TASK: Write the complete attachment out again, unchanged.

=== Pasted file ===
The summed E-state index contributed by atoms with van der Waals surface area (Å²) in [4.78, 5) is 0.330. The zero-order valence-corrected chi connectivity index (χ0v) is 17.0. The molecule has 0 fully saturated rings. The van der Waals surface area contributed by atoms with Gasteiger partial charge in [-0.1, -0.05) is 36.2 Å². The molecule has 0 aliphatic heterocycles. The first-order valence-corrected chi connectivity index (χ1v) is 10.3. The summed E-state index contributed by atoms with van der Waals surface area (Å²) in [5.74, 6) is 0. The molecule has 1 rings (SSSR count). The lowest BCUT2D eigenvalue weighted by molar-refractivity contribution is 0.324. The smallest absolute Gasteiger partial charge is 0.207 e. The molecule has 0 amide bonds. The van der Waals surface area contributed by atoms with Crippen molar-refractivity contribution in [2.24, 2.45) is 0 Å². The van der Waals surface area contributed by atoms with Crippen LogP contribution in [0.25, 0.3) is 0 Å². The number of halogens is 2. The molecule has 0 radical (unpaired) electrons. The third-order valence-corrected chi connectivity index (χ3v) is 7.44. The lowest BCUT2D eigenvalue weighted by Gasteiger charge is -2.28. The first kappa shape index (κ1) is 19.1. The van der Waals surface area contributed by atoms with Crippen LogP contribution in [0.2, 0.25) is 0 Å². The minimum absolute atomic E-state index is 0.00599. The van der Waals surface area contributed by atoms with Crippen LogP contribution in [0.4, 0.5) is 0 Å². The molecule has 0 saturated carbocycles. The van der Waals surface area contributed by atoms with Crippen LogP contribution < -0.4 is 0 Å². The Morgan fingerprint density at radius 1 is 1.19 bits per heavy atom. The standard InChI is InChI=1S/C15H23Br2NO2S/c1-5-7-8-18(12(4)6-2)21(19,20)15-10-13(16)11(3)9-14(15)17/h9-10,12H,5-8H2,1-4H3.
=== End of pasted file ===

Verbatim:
The summed E-state index contributed by atoms with van der Waals surface area (Å²) in [4.78, 5) is 0.330. The zero-order valence-corrected chi connectivity index (χ0v) is 17.0. The molecule has 0 fully saturated rings. The van der Waals surface area contributed by atoms with Gasteiger partial charge in [-0.1, -0.05) is 36.2 Å². The molecule has 0 aliphatic heterocycles. The first-order valence-corrected chi connectivity index (χ1v) is 10.3. The summed E-state index contributed by atoms with van der Waals surface area (Å²) in [5.74, 6) is 0. The molecule has 1 rings (SSSR count). The lowest BCUT2D eigenvalue weighted by molar-refractivity contribution is 0.324. The smallest absolute Gasteiger partial charge is 0.207 e. The molecule has 0 amide bonds. The van der Waals surface area contributed by atoms with Crippen molar-refractivity contribution in [2.24, 2.45) is 0 Å². The van der Waals surface area contributed by atoms with Crippen LogP contribution in [0.25, 0.3) is 0 Å². The number of halogens is 2. The molecule has 0 radical (unpaired) electrons. The third-order valence-corrected chi connectivity index (χ3v) is 7.44. The lowest BCUT2D eigenvalue weighted by Gasteiger charge is -2.28. The first kappa shape index (κ1) is 19.1. The van der Waals surface area contributed by atoms with Crippen LogP contribution in [0.2, 0.25) is 0 Å². The minimum absolute atomic E-state index is 0.00599. The van der Waals surface area contributed by atoms with Crippen LogP contribution in [0.4, 0.5) is 0 Å². The molecule has 0 saturated carbocycles. The van der Waals surface area contributed by atoms with Crippen LogP contribution < -0.4 is 0 Å². The Morgan fingerprint density at radius 1 is 1.19 bits per heavy atom. The standard InChI is InChI=1S/C15H23Br2NO2S/c1-5-7-8-18(12(4)6-2)21(19,20)15-10-13(16)11(3)9-14(15)17/h9-10,12H,5-8H2,1-4H3.